, Gloucester, MA

July 27, 2013

Zimmerman jury never got to hear key points

Gloucester Daily Times

---- — To the editor:

I am writing regarding the verdict in Florida’s Zimmerman case, and I must say I wholeheartedly agree with Mtchael Cook (Letters, the Times, Monday, July 22).

Here’s why: The verdict itself was valid: It was the only verdict the jury could reach based upon the evidence presented to them by the prosecution. It was what the jury did not hear that disturbs me, and is the reasoning for my feelings of injustice.

I paid full attention to the pre-trial hearings, interviews, and the trial itself. Allow me to present my case, and conclusion, and you be the judge. Here’s what the jury did not hear from the prosecution, along with a lesser charge, the prosecution did not proffer.

A 17-year-old boy is dead because of an overzealous authority driven adult who had a blatant disregard for the rules and regulations of those with authority over him.

Mr. Zimmerman agreed to obey the rules and regulations of the Neighborhood Watch Organization, when he accepted his volunteer position, as a captain in his own neighborhood. One of those rules, which he disregarded, is that Neighborhood Watch prohibits its volunteers from being armed while on voluntary patrol.

I can only conclude that Neighborhood Watch wanted to avoid this very kind of situation. Armed, and at the ready, Mr. Zimmerman, again, blatantly was in direct disregard of the basic rules of firearm safety. His semi-automatic, though holstered, had a live round in the chamber, indicating that the weapon was also cocked, and in firing mode; not even was the safety set (an act of negligence).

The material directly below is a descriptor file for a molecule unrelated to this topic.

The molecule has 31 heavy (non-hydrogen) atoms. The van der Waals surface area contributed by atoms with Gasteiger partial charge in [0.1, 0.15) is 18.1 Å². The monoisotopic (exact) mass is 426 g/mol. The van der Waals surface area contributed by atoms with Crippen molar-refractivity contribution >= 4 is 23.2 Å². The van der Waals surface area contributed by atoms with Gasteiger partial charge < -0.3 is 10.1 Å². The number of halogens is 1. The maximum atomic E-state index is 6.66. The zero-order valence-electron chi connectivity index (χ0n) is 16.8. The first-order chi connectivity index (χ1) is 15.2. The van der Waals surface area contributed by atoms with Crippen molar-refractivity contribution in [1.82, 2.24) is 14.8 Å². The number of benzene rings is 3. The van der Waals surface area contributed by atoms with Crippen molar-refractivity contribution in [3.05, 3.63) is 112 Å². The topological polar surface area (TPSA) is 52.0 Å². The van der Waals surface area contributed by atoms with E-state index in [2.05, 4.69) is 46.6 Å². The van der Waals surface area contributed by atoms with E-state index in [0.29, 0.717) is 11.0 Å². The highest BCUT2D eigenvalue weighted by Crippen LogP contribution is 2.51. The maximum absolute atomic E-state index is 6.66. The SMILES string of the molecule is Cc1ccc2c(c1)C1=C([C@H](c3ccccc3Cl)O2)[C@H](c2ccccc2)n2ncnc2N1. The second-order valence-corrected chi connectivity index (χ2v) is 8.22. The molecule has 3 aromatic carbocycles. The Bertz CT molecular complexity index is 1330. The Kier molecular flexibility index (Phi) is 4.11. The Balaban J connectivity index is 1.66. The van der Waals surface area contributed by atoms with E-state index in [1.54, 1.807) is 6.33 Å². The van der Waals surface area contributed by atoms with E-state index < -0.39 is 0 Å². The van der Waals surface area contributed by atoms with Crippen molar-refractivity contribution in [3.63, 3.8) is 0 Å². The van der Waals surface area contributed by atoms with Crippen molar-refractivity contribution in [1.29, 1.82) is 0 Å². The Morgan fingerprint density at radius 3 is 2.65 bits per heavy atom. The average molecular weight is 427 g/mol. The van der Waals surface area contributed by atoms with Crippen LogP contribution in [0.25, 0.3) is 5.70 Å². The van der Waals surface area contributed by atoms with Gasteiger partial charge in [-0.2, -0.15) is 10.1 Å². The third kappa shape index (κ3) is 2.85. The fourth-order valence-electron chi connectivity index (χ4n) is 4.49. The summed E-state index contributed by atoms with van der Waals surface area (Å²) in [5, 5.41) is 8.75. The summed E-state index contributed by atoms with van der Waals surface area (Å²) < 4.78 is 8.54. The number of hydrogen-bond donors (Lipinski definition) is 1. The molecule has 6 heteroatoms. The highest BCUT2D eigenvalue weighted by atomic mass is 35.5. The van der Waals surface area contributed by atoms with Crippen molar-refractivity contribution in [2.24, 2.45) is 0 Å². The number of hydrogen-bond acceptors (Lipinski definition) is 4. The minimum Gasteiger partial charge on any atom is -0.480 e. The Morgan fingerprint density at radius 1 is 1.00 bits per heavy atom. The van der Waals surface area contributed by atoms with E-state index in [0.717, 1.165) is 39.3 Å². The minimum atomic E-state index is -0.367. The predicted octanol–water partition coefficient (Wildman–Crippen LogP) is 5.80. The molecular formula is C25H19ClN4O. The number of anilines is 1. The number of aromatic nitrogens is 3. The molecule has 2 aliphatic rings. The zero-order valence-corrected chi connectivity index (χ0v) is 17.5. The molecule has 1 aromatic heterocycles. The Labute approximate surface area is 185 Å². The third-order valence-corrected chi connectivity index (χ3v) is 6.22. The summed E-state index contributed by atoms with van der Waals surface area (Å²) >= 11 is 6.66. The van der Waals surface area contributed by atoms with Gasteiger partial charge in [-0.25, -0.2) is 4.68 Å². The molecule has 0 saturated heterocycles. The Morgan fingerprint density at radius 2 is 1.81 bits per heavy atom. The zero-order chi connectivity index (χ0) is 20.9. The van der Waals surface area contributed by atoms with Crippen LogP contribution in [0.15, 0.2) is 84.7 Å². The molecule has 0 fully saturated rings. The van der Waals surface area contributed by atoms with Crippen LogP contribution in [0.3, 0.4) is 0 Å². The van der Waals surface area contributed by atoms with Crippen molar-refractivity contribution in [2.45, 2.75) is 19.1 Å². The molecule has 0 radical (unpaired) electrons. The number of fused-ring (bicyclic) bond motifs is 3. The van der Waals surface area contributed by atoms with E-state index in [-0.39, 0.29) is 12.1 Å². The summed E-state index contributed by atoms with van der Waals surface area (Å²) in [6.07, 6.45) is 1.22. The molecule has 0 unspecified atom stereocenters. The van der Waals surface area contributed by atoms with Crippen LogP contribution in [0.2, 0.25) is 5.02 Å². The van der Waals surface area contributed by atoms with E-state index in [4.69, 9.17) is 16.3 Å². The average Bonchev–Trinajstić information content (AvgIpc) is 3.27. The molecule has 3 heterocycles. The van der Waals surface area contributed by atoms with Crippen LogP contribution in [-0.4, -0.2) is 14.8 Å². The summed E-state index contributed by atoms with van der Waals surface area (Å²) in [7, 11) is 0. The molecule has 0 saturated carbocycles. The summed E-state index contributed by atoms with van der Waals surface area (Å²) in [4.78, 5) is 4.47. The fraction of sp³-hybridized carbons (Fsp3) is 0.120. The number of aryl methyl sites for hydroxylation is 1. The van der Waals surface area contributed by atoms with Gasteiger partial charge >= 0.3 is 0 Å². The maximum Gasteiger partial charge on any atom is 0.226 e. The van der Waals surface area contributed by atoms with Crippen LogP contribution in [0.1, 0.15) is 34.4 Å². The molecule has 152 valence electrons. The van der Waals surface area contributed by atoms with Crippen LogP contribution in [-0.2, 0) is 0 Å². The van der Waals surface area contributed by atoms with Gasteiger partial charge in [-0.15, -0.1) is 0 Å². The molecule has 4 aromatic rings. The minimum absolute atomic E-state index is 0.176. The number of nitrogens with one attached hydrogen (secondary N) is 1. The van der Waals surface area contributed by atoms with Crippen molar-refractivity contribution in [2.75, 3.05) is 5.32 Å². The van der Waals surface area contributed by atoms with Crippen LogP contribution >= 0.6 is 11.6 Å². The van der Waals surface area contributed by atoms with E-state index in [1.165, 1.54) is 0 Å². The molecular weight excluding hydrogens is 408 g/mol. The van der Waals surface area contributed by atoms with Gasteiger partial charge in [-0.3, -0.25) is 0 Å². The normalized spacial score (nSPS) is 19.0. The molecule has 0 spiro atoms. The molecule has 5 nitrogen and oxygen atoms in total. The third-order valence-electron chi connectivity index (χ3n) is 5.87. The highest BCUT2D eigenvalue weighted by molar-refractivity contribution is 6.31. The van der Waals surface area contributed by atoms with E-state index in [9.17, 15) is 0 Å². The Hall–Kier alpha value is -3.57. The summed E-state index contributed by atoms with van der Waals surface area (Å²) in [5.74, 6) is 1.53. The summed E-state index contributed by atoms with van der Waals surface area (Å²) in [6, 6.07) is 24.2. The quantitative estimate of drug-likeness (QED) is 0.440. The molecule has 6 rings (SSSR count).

I was taught not to carry a sidearm if I did not intend to use it.

Mr. Zimmerman’s actions are those of a man preparing to use his weapon. Had he not disregarded common sense safety precautions with his weapon, injury to either himself or an innocent bystander would have been prevented.

Ditto, had he not disregarded the rules prohibiting carrying even a licensed firearm while on voluntary patrol for Neighborhood Watch. Mr. Zimmerman could and should have locked his weapon in his vehicle, when he decided to get out of his vehicle to follow a suspicious person, against police direction to not follow the person, and wait for police to arrive.

But his overzealous nature, and desire for authority, led him to disregard all direction given to him by authoritative figures; and exit his vehicle with a primed, ready to fire sidearm.

Had he obeyed any, or all of the directives he was given, a boy would still be alive. However, the jury never heard that reckless, negligent, disobedient behavior of one George Zimmerman. Perhaps if they had, the verdict would have fit the crime.

I realize that, with jeopardy attached, Mr. Zimmerman cannot be retried for the murder or manslaughter of Trayvon Martin.

However, perhaps he could be indicted for the accidental death of another under an Involuntary manslaughter statute. If possible, justice will win the day!

It is my opinion that the prosecution, overcharged and then went on to throw this case in the trash; and Justice for Trayvon Martin went unserved.

I’m fairly sure, had the prosecution asked for the lesser charge of involuntary manslaughter, Judge Nelson would have included it, and the death of a boy would have been vindicated, possibly eliminating this disgraceful scenario from happening again.

Last word: I heard no evidence of any racist animus. Only the eagerness to pull the trigger, by an overzealous, disobedient, man, willing to disregard anything prohibiting him from doing so!

Disobedience: the root cause of our dysfunctional culture today!

Blessed is the God and Father of our Lord, Christ, Jesus (1Peter 1:3).


Langsford Street, Gloucester